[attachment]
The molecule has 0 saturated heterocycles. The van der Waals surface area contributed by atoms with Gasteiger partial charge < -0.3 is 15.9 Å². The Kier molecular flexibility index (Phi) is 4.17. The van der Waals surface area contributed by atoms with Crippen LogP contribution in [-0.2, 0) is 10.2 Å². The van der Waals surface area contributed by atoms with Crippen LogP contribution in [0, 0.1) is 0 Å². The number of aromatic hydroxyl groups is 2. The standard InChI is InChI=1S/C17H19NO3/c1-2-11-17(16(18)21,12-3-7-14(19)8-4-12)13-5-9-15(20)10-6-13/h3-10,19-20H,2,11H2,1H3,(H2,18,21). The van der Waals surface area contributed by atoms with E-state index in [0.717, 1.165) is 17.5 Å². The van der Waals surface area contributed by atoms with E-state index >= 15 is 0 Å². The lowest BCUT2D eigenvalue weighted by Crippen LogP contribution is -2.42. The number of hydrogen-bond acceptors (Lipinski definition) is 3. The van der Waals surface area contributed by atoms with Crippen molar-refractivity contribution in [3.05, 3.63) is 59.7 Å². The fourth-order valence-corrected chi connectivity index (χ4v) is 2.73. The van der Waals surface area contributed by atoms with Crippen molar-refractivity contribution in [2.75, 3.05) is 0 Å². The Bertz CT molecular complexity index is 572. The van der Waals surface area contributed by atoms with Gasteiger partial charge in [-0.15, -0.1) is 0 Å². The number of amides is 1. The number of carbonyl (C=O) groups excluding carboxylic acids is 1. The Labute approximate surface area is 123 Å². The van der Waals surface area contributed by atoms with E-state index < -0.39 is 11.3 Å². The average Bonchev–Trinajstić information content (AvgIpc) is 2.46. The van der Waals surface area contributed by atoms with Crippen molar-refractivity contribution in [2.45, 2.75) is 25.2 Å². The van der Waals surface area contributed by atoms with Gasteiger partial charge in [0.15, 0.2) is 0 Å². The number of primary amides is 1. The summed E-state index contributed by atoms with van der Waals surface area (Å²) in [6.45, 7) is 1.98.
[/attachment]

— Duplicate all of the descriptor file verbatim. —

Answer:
The molecule has 0 saturated heterocycles. The van der Waals surface area contributed by atoms with Gasteiger partial charge < -0.3 is 15.9 Å². The Kier molecular flexibility index (Phi) is 4.17. The van der Waals surface area contributed by atoms with Crippen LogP contribution in [-0.2, 0) is 10.2 Å². The van der Waals surface area contributed by atoms with Crippen LogP contribution in [0, 0.1) is 0 Å². The number of aromatic hydroxyl groups is 2. The standard InChI is InChI=1S/C17H19NO3/c1-2-11-17(16(18)21,12-3-7-14(19)8-4-12)13-5-9-15(20)10-6-13/h3-10,19-20H,2,11H2,1H3,(H2,18,21). The van der Waals surface area contributed by atoms with E-state index in [0.717, 1.165) is 17.5 Å². The van der Waals surface area contributed by atoms with E-state index >= 15 is 0 Å². The lowest BCUT2D eigenvalue weighted by Crippen LogP contribution is -2.42. The number of hydrogen-bond acceptors (Lipinski definition) is 3. The van der Waals surface area contributed by atoms with Crippen molar-refractivity contribution in [3.05, 3.63) is 59.7 Å². The fourth-order valence-corrected chi connectivity index (χ4v) is 2.73. The van der Waals surface area contributed by atoms with Crippen molar-refractivity contribution in [2.75, 3.05) is 0 Å². The Bertz CT molecular complexity index is 572. The van der Waals surface area contributed by atoms with Gasteiger partial charge in [-0.15, -0.1) is 0 Å². The number of amides is 1. The number of carbonyl (C=O) groups excluding carboxylic acids is 1. The Labute approximate surface area is 123 Å². The van der Waals surface area contributed by atoms with E-state index < -0.39 is 11.3 Å². The average Bonchev–Trinajstić information content (AvgIpc) is 2.46. The van der Waals surface area contributed by atoms with Crippen molar-refractivity contribution in [2.45, 2.75) is 25.2 Å². The van der Waals surface area contributed by atoms with Gasteiger partial charge in [0.15, 0.2) is 0 Å². The number of primary amides is 1. The summed E-state index contributed by atoms with van der Waals surface area (Å²) in [6.45, 7) is 1.98.